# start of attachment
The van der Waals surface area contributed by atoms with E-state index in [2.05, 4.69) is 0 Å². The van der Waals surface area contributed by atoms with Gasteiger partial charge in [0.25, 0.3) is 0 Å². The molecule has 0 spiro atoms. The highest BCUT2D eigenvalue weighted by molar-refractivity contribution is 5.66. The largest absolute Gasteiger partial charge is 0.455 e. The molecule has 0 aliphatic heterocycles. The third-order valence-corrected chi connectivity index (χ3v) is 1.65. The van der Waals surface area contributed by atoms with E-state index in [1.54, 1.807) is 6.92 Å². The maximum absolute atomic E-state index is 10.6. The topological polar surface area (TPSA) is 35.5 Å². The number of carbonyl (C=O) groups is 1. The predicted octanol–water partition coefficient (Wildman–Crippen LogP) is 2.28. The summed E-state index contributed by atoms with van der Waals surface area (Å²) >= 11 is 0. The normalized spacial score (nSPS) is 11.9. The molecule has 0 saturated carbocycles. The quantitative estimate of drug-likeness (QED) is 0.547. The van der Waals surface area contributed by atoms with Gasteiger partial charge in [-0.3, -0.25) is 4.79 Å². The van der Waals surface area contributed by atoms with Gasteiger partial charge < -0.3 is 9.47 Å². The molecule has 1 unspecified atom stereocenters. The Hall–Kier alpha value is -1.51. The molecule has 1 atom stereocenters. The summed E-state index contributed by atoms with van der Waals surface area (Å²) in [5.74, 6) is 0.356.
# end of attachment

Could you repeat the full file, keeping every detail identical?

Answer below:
The van der Waals surface area contributed by atoms with E-state index in [2.05, 4.69) is 0 Å². The van der Waals surface area contributed by atoms with Gasteiger partial charge in [0.25, 0.3) is 0 Å². The molecule has 0 spiro atoms. The highest BCUT2D eigenvalue weighted by molar-refractivity contribution is 5.66. The largest absolute Gasteiger partial charge is 0.455 e. The molecule has 0 aliphatic heterocycles. The third-order valence-corrected chi connectivity index (χ3v) is 1.65. The van der Waals surface area contributed by atoms with E-state index in [1.54, 1.807) is 6.92 Å². The maximum absolute atomic E-state index is 10.6. The topological polar surface area (TPSA) is 35.5 Å². The number of carbonyl (C=O) groups is 1. The predicted octanol–water partition coefficient (Wildman–Crippen LogP) is 2.28. The summed E-state index contributed by atoms with van der Waals surface area (Å²) >= 11 is 0. The normalized spacial score (nSPS) is 11.9. The molecule has 0 saturated carbocycles. The quantitative estimate of drug-likeness (QED) is 0.547. The van der Waals surface area contributed by atoms with Gasteiger partial charge in [-0.3, -0.25) is 4.79 Å². The van der Waals surface area contributed by atoms with Gasteiger partial charge < -0.3 is 9.47 Å². The molecule has 1 unspecified atom stereocenters. The Hall–Kier alpha value is -1.51. The molecule has 1 atom stereocenters. The summed E-state index contributed by atoms with van der Waals surface area (Å²) in [5.74, 6) is 0.356.